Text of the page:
The Wellington Rugby Football Union has launched an independent review into all aspects of its operations.
WRFU chairman Tony Duffin made the announcement to staff yesterday. Duffin, and chief executive James Te Puni, stressed that the review was not in reaction to Wellington’s disastrous NPC Premiership campaign, in which they’ve lost all eight matches and been relegated to the Championship for 2015.
Many facets of the union have come under scrutiny during the Lions’ season and the review is expected to be completed late next month.
In the meantime there’s a bloodlust circulating in the wider Wellington rugby community. People want accountability, even change, as they watch the Lions lurch from one limp loss to another.
High performance and academy programmes have been questioned. As have funding models, coaching appointments, recruitment, you name it.
“In terms of the review, we already know what some of the things are that we need to adjust. We will adjust for next year because this result isn’t good enough for Wellington rugby and we all know it,” Te Puni said of the NPC season.
A review buys time. It helps skirt issues and eliminates the need for anyone to admit fault right now.
Te Puni accepts none anyway and didn’t pass any on to the Lions’ coaches or players either.
The same board, chief executive, high performance manager and coaches created a team and environment in which Wellington were able to progress to last year’s NPC final. That’s good enough for Te Puni.
What’s happened this time doesn’t weaken Wellington’s brand or diminish the standing of Lions coach Chris Boyd or his ability to go on and coach the Hurricanes next year. This season, to quote Te Puni, is “disappointing” but hardly devastating.
“If we were looking at it and saying: is this the ideal lead-in [for Boyd] to the Hurricanes’ season? Clearly it’s not. Does it significantly impact his ability to work with [Hurricanes assistant coaches] John Plumtree and Clark Laidlaw and Richard Watt in leading the Hurricanes? No it doesn’t. It doesn’t, it’s a completely different group of players.”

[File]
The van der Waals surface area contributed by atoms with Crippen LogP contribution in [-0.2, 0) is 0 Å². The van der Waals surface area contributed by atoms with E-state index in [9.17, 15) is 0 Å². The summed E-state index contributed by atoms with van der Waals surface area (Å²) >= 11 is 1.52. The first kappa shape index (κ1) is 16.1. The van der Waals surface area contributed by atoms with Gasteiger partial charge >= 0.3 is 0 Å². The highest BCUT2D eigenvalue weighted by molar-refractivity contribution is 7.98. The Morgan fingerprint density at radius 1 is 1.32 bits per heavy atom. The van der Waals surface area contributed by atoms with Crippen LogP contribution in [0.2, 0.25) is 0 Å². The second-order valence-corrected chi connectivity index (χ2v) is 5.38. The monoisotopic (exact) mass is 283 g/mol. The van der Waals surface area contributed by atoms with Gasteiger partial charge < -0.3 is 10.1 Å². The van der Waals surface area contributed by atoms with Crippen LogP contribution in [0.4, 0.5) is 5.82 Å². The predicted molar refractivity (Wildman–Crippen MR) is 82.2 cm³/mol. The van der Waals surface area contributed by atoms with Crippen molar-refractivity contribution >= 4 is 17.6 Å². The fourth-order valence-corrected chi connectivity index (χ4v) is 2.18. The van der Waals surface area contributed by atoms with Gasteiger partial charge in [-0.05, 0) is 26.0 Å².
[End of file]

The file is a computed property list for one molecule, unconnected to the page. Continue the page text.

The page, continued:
Boyd and the team were instead crippled by injuries.
Te Puni reels off the numbers: 10 season-ending ailments, 18 problems of three weeks or more, not to mention other players off on All Blacks duty.
But what about first five-eighth Lima Sopoaga? He’s happily winning games for Southland now and stories persist about how much Wellington did to keep him.
“We had an offer out there [to Sopoaga] for three months and the coach was deeply involved in that as well and both he and I were gutted that we didn’t get that result,” Te Puni said.
That offer was as high as Wellington could go within “a framework we work within”. Yet the union are regarded as tight, scrimping on development funding and player wages.
“In 2004 the academy budget was $186,000 and this year it’s $394,000. The average player salary went up five per cent last year and Wellington Rugby pays an average salary of 18 per cent ahead of the national average across 13 of the 14 [provincial] unions.”
Ask the question and Te Puni has the answer. His responses will divide opinion, as do most things he does. But Te Puni remains comfortable with his own performance and confident that any damage from the Lions’ season will be negligible, provided the team win promotion back to the Premiership for 2016.
“The board, CE, staff, players, coaches, we’re all part of the mechanism and all I can say is that when the team performs poorly, that we’re all gutted. In terms of accountability for it, people will start throwing names around and look at the coach, look at the CE, look at the board. The reality is a lot more complex than that.”
HAMISH BIDWELL – The Dominion Post